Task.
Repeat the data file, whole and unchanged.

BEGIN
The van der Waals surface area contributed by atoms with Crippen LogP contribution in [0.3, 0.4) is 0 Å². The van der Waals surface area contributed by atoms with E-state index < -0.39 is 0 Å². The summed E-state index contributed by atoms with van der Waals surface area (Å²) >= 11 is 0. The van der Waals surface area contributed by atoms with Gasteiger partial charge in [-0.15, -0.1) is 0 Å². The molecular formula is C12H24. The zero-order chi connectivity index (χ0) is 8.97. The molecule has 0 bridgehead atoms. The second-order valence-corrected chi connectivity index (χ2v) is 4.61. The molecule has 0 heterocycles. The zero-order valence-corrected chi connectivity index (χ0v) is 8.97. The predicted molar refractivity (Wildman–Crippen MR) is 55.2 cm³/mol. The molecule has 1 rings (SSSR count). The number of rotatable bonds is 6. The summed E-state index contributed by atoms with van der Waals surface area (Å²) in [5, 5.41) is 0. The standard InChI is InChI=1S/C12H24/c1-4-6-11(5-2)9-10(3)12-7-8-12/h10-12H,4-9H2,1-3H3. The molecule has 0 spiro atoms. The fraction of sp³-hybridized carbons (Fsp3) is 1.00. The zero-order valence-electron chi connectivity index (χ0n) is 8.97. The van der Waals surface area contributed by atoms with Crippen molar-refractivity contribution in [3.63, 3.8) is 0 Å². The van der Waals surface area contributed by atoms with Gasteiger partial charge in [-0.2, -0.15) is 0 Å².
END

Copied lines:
The van der Waals surface area contributed by atoms with Crippen LogP contribution in [0.3, 0.4) is 0 Å². The van der Waals surface area contributed by atoms with E-state index < -0.39 is 0 Å². The summed E-state index contributed by atoms with van der Waals surface area (Å²) >= 11 is 0. The van der Waals surface area contributed by atoms with Gasteiger partial charge in [-0.15, -0.1) is 0 Å². The molecular formula is C12H24. The zero-order chi connectivity index (χ0) is 8.97. The molecule has 0 bridgehead atoms. The second-order valence-corrected chi connectivity index (χ2v) is 4.61. The molecule has 0 heterocycles. The zero-order valence-corrected chi connectivity index (χ0v) is 8.97. The predicted molar refractivity (Wildman–Crippen MR) is 55.2 cm³/mol. The molecule has 1 rings (SSSR count). The number of rotatable bonds is 6. The summed E-state index contributed by atoms with van der Waals surface area (Å²) in [5, 5.41) is 0. The standard InChI is InChI=1S/C12H24/c1-4-6-11(5-2)9-10(3)12-7-8-12/h10-12H,4-9H2,1-3H3. The molecule has 0 spiro atoms. The fraction of sp³-hybridized carbons (Fsp3) is 1.00. The zero-order valence-electron chi connectivity index (χ0n) is 8.97. The van der Waals surface area contributed by atoms with Crippen molar-refractivity contribution in [3.63, 3.8) is 0 Å². The van der Waals surface area contributed by atoms with Gasteiger partial charge in [-0.2, -0.15) is 0 Å².